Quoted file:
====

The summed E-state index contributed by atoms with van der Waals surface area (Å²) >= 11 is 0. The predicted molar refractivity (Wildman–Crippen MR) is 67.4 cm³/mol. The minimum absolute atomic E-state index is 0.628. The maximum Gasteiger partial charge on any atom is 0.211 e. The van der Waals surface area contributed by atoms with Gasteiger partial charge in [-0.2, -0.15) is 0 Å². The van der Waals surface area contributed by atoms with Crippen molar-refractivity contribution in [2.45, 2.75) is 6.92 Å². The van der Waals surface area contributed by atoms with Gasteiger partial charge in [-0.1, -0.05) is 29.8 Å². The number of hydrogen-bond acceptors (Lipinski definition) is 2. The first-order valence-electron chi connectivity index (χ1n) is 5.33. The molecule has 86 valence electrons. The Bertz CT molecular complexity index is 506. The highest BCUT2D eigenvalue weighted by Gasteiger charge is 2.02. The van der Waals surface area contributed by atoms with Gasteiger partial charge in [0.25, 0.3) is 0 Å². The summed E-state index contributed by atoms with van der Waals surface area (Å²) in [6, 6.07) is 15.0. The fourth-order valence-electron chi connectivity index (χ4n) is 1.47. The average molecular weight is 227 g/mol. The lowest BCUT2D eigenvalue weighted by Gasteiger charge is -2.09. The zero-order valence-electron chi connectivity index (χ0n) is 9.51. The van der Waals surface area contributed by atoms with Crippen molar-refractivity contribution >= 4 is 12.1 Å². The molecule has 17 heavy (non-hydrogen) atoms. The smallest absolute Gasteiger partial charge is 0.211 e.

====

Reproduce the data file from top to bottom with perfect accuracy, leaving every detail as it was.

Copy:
The summed E-state index contributed by atoms with van der Waals surface area (Å²) >= 11 is 0. The predicted molar refractivity (Wildman–Crippen MR) is 67.4 cm³/mol. The minimum absolute atomic E-state index is 0.628. The maximum Gasteiger partial charge on any atom is 0.211 e. The van der Waals surface area contributed by atoms with Gasteiger partial charge in [-0.2, -0.15) is 0 Å². The van der Waals surface area contributed by atoms with Crippen molar-refractivity contribution in [2.45, 2.75) is 6.92 Å². The van der Waals surface area contributed by atoms with Gasteiger partial charge in [-0.1, -0.05) is 29.8 Å². The number of hydrogen-bond acceptors (Lipinski definition) is 2. The first-order valence-electron chi connectivity index (χ1n) is 5.33. The molecule has 86 valence electrons. The Bertz CT molecular complexity index is 506. The highest BCUT2D eigenvalue weighted by Gasteiger charge is 2.02. The van der Waals surface area contributed by atoms with Gasteiger partial charge in [0.25, 0.3) is 0 Å². The summed E-state index contributed by atoms with van der Waals surface area (Å²) in [6, 6.07) is 15.0. The fourth-order valence-electron chi connectivity index (χ4n) is 1.47. The average molecular weight is 227 g/mol. The lowest BCUT2D eigenvalue weighted by Gasteiger charge is -2.09. The zero-order valence-electron chi connectivity index (χ0n) is 9.51. The van der Waals surface area contributed by atoms with Crippen molar-refractivity contribution >= 4 is 12.1 Å². The molecule has 17 heavy (non-hydrogen) atoms. The smallest absolute Gasteiger partial charge is 0.211 e.